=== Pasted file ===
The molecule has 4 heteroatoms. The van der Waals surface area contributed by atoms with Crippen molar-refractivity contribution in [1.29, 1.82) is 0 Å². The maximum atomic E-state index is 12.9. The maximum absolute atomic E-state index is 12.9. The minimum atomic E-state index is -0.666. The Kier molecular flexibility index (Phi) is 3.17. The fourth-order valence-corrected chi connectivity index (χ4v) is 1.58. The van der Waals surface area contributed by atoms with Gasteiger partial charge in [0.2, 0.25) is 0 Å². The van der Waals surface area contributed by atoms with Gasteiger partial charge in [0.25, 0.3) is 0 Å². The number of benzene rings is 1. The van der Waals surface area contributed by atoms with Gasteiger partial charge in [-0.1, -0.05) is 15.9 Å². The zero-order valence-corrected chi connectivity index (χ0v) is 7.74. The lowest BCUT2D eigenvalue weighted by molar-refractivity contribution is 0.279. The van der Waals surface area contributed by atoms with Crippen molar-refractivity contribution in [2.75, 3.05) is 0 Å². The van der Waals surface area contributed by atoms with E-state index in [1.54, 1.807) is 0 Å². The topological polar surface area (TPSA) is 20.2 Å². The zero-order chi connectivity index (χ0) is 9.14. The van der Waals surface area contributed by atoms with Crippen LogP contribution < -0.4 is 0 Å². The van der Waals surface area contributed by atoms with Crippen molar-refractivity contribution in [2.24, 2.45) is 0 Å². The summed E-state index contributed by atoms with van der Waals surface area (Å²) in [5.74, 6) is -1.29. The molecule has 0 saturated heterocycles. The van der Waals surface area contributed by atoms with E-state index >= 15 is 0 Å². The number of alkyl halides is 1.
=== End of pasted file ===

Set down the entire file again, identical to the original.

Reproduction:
The molecule has 4 heteroatoms. The van der Waals surface area contributed by atoms with Crippen molar-refractivity contribution in [1.29, 1.82) is 0 Å². The maximum atomic E-state index is 12.9. The maximum absolute atomic E-state index is 12.9. The minimum atomic E-state index is -0.666. The Kier molecular flexibility index (Phi) is 3.17. The fourth-order valence-corrected chi connectivity index (χ4v) is 1.58. The van der Waals surface area contributed by atoms with Gasteiger partial charge in [0.2, 0.25) is 0 Å². The van der Waals surface area contributed by atoms with Gasteiger partial charge in [0.25, 0.3) is 0 Å². The number of benzene rings is 1. The van der Waals surface area contributed by atoms with Gasteiger partial charge in [-0.1, -0.05) is 15.9 Å². The zero-order valence-corrected chi connectivity index (χ0v) is 7.74. The lowest BCUT2D eigenvalue weighted by molar-refractivity contribution is 0.279. The van der Waals surface area contributed by atoms with Crippen molar-refractivity contribution in [2.75, 3.05) is 0 Å². The van der Waals surface area contributed by atoms with E-state index in [1.54, 1.807) is 0 Å². The topological polar surface area (TPSA) is 20.2 Å². The zero-order chi connectivity index (χ0) is 9.14. The van der Waals surface area contributed by atoms with Crippen LogP contribution < -0.4 is 0 Å². The van der Waals surface area contributed by atoms with Crippen molar-refractivity contribution in [2.24, 2.45) is 0 Å². The summed E-state index contributed by atoms with van der Waals surface area (Å²) in [5.74, 6) is -1.29. The molecule has 0 saturated heterocycles. The van der Waals surface area contributed by atoms with E-state index >= 15 is 0 Å². The number of alkyl halides is 1.